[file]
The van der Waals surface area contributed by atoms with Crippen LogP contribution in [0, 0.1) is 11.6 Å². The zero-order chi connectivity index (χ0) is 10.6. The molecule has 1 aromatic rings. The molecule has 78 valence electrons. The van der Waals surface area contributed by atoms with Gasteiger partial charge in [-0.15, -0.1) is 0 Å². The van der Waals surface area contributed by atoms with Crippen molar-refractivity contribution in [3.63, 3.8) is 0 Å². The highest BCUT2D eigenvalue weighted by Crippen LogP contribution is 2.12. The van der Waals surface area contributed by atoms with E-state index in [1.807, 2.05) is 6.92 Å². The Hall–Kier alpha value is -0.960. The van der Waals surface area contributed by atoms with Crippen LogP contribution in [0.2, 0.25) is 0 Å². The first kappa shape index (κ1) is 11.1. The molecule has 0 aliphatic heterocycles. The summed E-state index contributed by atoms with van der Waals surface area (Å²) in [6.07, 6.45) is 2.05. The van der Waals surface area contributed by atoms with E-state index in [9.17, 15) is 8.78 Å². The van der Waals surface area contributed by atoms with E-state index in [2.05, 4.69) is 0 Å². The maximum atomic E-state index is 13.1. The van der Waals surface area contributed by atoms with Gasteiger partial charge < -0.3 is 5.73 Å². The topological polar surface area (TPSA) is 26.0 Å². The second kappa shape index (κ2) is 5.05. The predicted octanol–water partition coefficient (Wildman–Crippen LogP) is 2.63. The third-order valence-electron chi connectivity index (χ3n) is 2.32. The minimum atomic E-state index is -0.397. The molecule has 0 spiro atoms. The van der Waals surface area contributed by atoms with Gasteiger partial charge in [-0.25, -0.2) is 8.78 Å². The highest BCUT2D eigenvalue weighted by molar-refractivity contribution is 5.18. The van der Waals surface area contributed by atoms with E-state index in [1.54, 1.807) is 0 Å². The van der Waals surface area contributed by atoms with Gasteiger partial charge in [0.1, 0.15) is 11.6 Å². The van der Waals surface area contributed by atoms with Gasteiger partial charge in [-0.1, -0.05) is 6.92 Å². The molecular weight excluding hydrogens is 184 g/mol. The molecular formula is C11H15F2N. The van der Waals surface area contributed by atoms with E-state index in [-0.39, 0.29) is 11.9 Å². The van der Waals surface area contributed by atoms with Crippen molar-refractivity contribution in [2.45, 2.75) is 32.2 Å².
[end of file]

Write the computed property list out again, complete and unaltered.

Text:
The van der Waals surface area contributed by atoms with Crippen LogP contribution in [0, 0.1) is 11.6 Å². The zero-order chi connectivity index (χ0) is 10.6. The molecule has 1 aromatic rings. The molecule has 78 valence electrons. The van der Waals surface area contributed by atoms with Gasteiger partial charge in [-0.15, -0.1) is 0 Å². The van der Waals surface area contributed by atoms with Crippen molar-refractivity contribution in [3.63, 3.8) is 0 Å². The highest BCUT2D eigenvalue weighted by Crippen LogP contribution is 2.12. The van der Waals surface area contributed by atoms with E-state index in [1.807, 2.05) is 6.92 Å². The Hall–Kier alpha value is -0.960. The van der Waals surface area contributed by atoms with Crippen LogP contribution in [0.2, 0.25) is 0 Å². The first kappa shape index (κ1) is 11.1. The molecule has 0 aliphatic heterocycles. The summed E-state index contributed by atoms with van der Waals surface area (Å²) in [6.07, 6.45) is 2.05. The van der Waals surface area contributed by atoms with E-state index in [9.17, 15) is 8.78 Å². The van der Waals surface area contributed by atoms with E-state index in [2.05, 4.69) is 0 Å². The maximum atomic E-state index is 13.1. The van der Waals surface area contributed by atoms with Gasteiger partial charge < -0.3 is 5.73 Å². The topological polar surface area (TPSA) is 26.0 Å². The second kappa shape index (κ2) is 5.05. The predicted octanol–water partition coefficient (Wildman–Crippen LogP) is 2.63. The third-order valence-electron chi connectivity index (χ3n) is 2.32. The minimum atomic E-state index is -0.397. The molecule has 0 spiro atoms. The van der Waals surface area contributed by atoms with Gasteiger partial charge in [-0.25, -0.2) is 8.78 Å². The highest BCUT2D eigenvalue weighted by molar-refractivity contribution is 5.18. The van der Waals surface area contributed by atoms with E-state index in [1.54, 1.807) is 0 Å². The van der Waals surface area contributed by atoms with Gasteiger partial charge in [0.1, 0.15) is 11.6 Å². The van der Waals surface area contributed by atoms with Gasteiger partial charge in [-0.1, -0.05) is 6.92 Å². The molecular weight excluding hydrogens is 184 g/mol. The molecular formula is C11H15F2N. The van der Waals surface area contributed by atoms with E-state index in [-0.39, 0.29) is 11.9 Å². The van der Waals surface area contributed by atoms with Crippen molar-refractivity contribution in [2.45, 2.75) is 32.2 Å².